11. Zhang, M.H.; Zhang, H.H.; Du, X.H.; Gao, J.; Li, C.; Shi, H.R.; Li, S.Z. UCHL3 promotes ovarian cancer progression by stabilizing TRAF2 to activate the NF-κB pathway. Oncogene 2020, 39, 322–333. [Google Scholar] [CrossRef]
  12. Song, Z.; Tu, X.; Zhou, Q.; Huang, J.; Chen, Y.; Liu, J.; Lee, S.B.; Kim, W.; Nowsheen, S.; Luo, K.; et al. A novel UCHL3 inhibitor, perifosine, enhances PARP inhibitor cytotoxicity through inhibition of homologous recombination-mediated DNA double strand break repair. Cell Death Dis. 2019, 10, 398. [Google Scholar] [CrossRef] [PubMed] [Green Version]
  13. Liu, Y.; Lashuel, H.; Choi, S.; Xing, X.; Case, A.; Ni, J.; Yeh, L.-A.; Cuny, G.D.; Stein, R.L.; Lansbury, P.T. Discovery of Inhibitors that Elucidate the Role of UCH-L1 Activity in the H1299 Lung Cancer Cell Line. Chem. Biol. 2003, 10, 837–846. [Google Scholar] [CrossRef] [Green Version]
  14. Chiarini, F.; Del Sole, M.; Mongiorgi, S.; Gaboardi, G.C.; Cappellini, A.; Mantovani, I.; Follo, M.Y.; McCubrey, J.A.; Martelli, A.M. The novel Akt inhibitor, perifosine, induces caspase-dependent apoptosis and downregulates P-glycoprotein expression in multidrug-resistant human T-acute leukemia cells by a JNK-dependent mechanism. Leukemia 2008, 22, 1106–1116. [Google Scholar] [CrossRef] [PubMed] [Green Version]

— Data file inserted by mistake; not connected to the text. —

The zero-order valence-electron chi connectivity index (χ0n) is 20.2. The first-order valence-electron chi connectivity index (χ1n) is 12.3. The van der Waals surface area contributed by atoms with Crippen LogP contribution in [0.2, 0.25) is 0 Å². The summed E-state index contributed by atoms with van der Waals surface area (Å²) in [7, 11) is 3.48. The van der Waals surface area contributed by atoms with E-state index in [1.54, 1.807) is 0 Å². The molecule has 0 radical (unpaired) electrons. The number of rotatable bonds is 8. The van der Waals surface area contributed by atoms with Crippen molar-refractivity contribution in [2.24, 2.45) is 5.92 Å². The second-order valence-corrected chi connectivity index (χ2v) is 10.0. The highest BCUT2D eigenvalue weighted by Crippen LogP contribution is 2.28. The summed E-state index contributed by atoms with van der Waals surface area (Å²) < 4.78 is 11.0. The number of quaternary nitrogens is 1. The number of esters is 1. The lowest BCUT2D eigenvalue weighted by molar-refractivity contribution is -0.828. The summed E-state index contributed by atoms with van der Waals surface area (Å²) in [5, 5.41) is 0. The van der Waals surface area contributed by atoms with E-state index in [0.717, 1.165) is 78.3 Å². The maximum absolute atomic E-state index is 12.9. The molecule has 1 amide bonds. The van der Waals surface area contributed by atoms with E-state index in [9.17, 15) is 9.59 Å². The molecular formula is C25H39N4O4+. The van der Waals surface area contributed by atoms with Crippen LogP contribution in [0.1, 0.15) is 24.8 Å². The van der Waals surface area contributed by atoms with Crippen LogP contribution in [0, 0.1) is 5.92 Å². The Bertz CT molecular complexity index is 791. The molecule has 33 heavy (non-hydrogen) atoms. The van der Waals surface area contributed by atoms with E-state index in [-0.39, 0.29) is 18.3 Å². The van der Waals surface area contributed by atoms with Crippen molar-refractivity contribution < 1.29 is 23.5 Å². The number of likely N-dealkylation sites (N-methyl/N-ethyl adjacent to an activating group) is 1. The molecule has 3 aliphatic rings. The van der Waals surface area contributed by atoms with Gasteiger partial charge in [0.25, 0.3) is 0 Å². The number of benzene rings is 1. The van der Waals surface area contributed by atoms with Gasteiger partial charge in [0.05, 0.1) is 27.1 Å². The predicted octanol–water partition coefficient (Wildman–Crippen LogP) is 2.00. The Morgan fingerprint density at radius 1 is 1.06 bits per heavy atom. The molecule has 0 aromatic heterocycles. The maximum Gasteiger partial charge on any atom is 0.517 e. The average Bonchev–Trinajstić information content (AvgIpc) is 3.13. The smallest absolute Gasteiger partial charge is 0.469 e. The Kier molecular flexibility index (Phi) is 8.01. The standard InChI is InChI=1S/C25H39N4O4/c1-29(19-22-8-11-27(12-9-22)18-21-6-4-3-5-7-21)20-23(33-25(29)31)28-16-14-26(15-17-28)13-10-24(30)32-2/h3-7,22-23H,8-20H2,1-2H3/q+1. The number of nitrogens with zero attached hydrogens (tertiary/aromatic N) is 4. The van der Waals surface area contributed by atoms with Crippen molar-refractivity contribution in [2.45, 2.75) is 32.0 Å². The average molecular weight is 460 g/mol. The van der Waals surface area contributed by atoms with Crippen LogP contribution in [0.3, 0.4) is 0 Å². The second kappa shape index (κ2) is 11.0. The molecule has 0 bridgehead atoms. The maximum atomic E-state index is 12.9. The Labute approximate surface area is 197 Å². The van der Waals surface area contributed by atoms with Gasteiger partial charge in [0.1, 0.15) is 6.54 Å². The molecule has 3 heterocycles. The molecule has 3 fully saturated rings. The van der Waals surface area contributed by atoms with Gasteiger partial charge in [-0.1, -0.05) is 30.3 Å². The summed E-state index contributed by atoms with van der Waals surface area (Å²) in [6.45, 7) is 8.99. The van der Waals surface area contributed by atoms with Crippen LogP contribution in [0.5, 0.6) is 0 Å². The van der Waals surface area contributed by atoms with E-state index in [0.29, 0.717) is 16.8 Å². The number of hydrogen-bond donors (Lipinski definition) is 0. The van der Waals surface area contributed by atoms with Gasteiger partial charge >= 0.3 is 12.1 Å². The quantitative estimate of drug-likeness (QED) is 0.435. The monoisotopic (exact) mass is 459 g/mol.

15. Kondapaka, S.B.; Singh, S.S.; Dasmahapatra, G.P.; Sausville, E.A.; Roy, K.K. Perifosine, a novel alkylphospholipid, inhibits protein kinase B activation. Mol. Cancer Ther. 2003, 2, 1093–1103. [Google Scholar] [PubMed]
  16. Ernst, A.; Avvakumov, G.; Tong, J.; Fan, Y.; Zhao, Y.; Alberts, P.; Persaud, A.; Walker, J.R.; Neculai, A.; Neculai, D.; et al. A strategy for modulation of enzymes in the Ubiquitin System. Science 2013, 209, 590–596. [Google Scholar] [CrossRef] [PubMed] [Green Version]